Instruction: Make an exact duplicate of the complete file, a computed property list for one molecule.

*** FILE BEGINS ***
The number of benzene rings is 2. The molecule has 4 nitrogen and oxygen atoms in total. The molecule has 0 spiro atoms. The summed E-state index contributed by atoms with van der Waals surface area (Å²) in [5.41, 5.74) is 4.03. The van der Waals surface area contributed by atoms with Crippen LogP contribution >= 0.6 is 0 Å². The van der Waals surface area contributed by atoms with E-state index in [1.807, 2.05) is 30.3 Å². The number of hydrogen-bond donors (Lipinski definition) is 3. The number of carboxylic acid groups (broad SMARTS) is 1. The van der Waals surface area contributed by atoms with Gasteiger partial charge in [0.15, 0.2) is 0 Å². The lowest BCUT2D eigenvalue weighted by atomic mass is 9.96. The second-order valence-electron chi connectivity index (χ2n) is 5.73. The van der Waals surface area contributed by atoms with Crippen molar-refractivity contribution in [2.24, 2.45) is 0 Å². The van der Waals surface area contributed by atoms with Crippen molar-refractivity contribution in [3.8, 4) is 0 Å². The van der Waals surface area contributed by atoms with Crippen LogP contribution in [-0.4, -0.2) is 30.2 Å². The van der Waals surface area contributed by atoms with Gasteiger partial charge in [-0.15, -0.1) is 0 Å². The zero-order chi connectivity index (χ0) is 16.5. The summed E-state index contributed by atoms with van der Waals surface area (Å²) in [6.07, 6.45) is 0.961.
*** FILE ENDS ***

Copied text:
The number of benzene rings is 2. The molecule has 4 nitrogen and oxygen atoms in total. The molecule has 0 spiro atoms. The summed E-state index contributed by atoms with van der Waals surface area (Å²) in [5.41, 5.74) is 4.03. The van der Waals surface area contributed by atoms with Crippen LogP contribution >= 0.6 is 0 Å². The van der Waals surface area contributed by atoms with E-state index in [1.807, 2.05) is 30.3 Å². The number of hydrogen-bond donors (Lipinski definition) is 3. The number of carboxylic acid groups (broad SMARTS) is 1. The van der Waals surface area contributed by atoms with Gasteiger partial charge in [0.15, 0.2) is 0 Å². The lowest BCUT2D eigenvalue weighted by atomic mass is 9.96. The second-order valence-electron chi connectivity index (χ2n) is 5.73. The van der Waals surface area contributed by atoms with Crippen molar-refractivity contribution in [2.24, 2.45) is 0 Å². The van der Waals surface area contributed by atoms with Crippen molar-refractivity contribution in [3.8, 4) is 0 Å². The van der Waals surface area contributed by atoms with Crippen LogP contribution in [-0.4, -0.2) is 30.2 Å². The van der Waals surface area contributed by atoms with Gasteiger partial charge in [-0.15, -0.1) is 0 Å². The zero-order chi connectivity index (χ0) is 16.5. The summed E-state index contributed by atoms with van der Waals surface area (Å²) in [6.07, 6.45) is 0.961.